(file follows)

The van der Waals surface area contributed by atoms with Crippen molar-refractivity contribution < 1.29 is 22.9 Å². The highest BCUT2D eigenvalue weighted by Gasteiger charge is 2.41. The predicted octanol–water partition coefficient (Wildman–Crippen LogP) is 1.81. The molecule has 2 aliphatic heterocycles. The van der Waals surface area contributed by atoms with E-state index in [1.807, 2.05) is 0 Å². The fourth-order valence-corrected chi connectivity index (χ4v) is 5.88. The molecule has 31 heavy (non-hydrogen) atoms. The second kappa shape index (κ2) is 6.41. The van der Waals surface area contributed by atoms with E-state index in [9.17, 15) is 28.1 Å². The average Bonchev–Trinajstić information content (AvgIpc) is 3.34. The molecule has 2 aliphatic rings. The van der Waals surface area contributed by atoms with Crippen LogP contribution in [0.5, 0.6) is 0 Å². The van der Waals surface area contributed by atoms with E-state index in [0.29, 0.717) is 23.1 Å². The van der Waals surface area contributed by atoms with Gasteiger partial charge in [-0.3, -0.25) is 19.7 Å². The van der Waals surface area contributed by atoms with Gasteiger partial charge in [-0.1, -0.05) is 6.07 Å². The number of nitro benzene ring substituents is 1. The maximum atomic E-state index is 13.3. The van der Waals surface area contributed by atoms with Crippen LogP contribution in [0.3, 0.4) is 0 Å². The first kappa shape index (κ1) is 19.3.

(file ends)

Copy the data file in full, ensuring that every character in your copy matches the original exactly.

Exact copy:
The van der Waals surface area contributed by atoms with Crippen molar-refractivity contribution < 1.29 is 22.9 Å². The highest BCUT2D eigenvalue weighted by Gasteiger charge is 2.41. The predicted octanol–water partition coefficient (Wildman–Crippen LogP) is 1.81. The molecule has 2 aliphatic heterocycles. The van der Waals surface area contributed by atoms with E-state index in [1.807, 2.05) is 0 Å². The fourth-order valence-corrected chi connectivity index (χ4v) is 5.88. The molecule has 31 heavy (non-hydrogen) atoms. The second kappa shape index (κ2) is 6.41. The van der Waals surface area contributed by atoms with E-state index in [9.17, 15) is 28.1 Å². The average Bonchev–Trinajstić information content (AvgIpc) is 3.34. The molecule has 2 aliphatic rings. The van der Waals surface area contributed by atoms with Crippen LogP contribution in [0.5, 0.6) is 0 Å². The van der Waals surface area contributed by atoms with E-state index in [0.29, 0.717) is 23.1 Å². The van der Waals surface area contributed by atoms with Gasteiger partial charge in [-0.3, -0.25) is 19.7 Å². The van der Waals surface area contributed by atoms with Gasteiger partial charge in [-0.1, -0.05) is 6.07 Å². The number of nitro benzene ring substituents is 1. The maximum atomic E-state index is 13.3. The van der Waals surface area contributed by atoms with Crippen LogP contribution in [0.3, 0.4) is 0 Å². The first kappa shape index (κ1) is 19.3.